The Trump administration has swiftly followed through on its promise Thursday to grant approval for states to impose work requirements on their Medicaid programs, giving Kentucky a green light Friday afternoon.
Nine other states have similar waiver requests sitting before Trump’s Department of Health and Human Services, and more approvals are expected in the coming weeks.
It’s the first time in the program’s 50-plus-year history that such a requirement has been allowed, and lawsuits are expected to follow close on the heels of the announcement.
Kentucky applied for the waiver back in the summer of 2016, asking for permission to make Medicaid only available to non-disabled adult residents who work at least 20 hours per week, volunteer, study, or take care of a family member. Additionally, Kentucky has gotten the ability to charge low-income Medicaid recipients health care premiums, implement a six-month lockout period for people who fail to re-enroll in time, and eliminate full coverage of dental care, vision services, and over the counter medications for many adults. Former foster care youth, pregnant women, and full-time students are exempt.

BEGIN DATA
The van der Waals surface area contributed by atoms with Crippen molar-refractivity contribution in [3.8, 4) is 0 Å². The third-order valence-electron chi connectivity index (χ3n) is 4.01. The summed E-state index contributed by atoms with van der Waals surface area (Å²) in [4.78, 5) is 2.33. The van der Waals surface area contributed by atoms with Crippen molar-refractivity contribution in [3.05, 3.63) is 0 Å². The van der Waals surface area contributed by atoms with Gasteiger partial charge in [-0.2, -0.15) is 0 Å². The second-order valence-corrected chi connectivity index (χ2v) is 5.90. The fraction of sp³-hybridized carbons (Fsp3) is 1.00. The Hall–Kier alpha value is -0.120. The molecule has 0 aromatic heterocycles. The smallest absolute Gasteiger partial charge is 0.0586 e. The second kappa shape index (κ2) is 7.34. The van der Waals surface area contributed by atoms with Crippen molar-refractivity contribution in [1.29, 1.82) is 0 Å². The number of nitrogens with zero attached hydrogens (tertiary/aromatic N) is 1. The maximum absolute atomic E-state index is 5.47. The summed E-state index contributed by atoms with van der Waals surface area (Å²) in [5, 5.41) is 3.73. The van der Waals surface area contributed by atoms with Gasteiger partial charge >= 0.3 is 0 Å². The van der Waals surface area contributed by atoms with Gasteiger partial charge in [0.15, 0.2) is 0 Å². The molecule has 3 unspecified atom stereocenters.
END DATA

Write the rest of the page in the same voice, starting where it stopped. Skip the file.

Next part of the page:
As the governor himself stated in the waiver application, a full third of Kentucky’s population is on Medicaid, and a main goal of the new work requirement and other restrictions is to cut down that number. “This is an expense Kentucky cannot afford,” Bevin wrote.
A chart included in the waiver application shows the state expects enrollment to drop by tens of thousands of people over the course of five years due to the new rules.
The National Health Law Program said in a statement to TPM that the waiver approval violates federal law, and that litigation will soon be filed.
“The action appears designed to achieve significant cuts in Medicaid enrollment rather than Medicaid’s stated purpose of furnishing medical assistance to low-income people,” NHeLP Legal Director Jane Perkins said.